Democracy in networks

Facebook, Twitter and other online platforms have been adopted by occupiers to provide visibility to their protests, gain media attention, recruit new members, circulate minutes, photos and videos of their assemblies (often livestreamed). The internet was crucial to the diffusion of the movement tactics and practices. New technologies of communication have often been perceived by activists as enhancing democratic procedures and individual participation. However, despite the fundamental role of new media in lowering costs of participation in the new wave of contention, the expertise of experienced activists was recognized as central in mobilization processes. This holds true for the Arab Spring as well as the Spanish indignados and Occupy Wall Street.
As Valeriani (2012) noted, central to the uprising in Egypt and Tunisia has been the presence of an élite of tech-savvies bridging disperse networks within society. In Spain the Free Culture and Digital Common Movement had an important role in the genealogy of the 15Mproviding resources as well as an effective organizational logic incentivising individual participation (Fuster Morell, 2012). Networks of experienced media activists also played key roles in all major occupations in the US, generally through participation in media and tech tents and working groups (Costanza-Chock, 2012). Media teams often included experienced media activists who moved between movement networks bringing specific practices with them (ibidem).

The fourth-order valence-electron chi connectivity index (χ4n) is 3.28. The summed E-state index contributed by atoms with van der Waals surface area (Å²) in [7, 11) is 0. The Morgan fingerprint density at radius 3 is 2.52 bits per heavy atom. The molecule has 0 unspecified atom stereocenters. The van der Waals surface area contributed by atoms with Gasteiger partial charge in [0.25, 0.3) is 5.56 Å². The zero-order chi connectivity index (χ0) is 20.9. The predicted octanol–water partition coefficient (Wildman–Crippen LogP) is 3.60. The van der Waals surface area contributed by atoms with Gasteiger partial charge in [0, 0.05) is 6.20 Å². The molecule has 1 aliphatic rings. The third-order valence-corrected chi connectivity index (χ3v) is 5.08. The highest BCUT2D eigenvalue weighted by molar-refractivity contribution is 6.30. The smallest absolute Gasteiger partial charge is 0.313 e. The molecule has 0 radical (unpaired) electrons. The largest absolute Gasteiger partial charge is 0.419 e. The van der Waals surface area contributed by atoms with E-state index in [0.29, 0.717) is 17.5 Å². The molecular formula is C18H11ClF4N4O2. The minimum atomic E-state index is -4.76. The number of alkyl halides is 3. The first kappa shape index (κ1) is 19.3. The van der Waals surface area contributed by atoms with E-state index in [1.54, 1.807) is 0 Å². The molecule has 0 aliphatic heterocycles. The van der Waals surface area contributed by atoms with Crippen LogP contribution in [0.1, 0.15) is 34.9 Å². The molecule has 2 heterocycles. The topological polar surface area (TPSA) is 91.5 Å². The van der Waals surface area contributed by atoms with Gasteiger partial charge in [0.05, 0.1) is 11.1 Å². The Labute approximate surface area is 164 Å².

In comparison with waves of mobilisation occurred in the era of web 1.0, mainly based on mailing lists, the indignados relied on web 2.0 platforms. While the former favoured a « networking logic » among different and autonomous collective actors, the latter facilitated a « logic of aggregation » among interpersonal networks mobilisingephemeral « crowds of individuals » difficult to keep together over time and« whichdisaggregate as easily as they aggregate » (Juris, 2012, 267). Moreover technologies embodying logic of aggregation « are far less effective than listservs for facilitating complex, interactive discussions regarding politics, identity, strategy, and tactics » (ibidem).While new media made communication cheaper, faster and easier mobilizing a great deal of inexperienced participants they also made it more complex, generating clashes and facilitating activists burn-out and disengagement (Mattoni, 2012).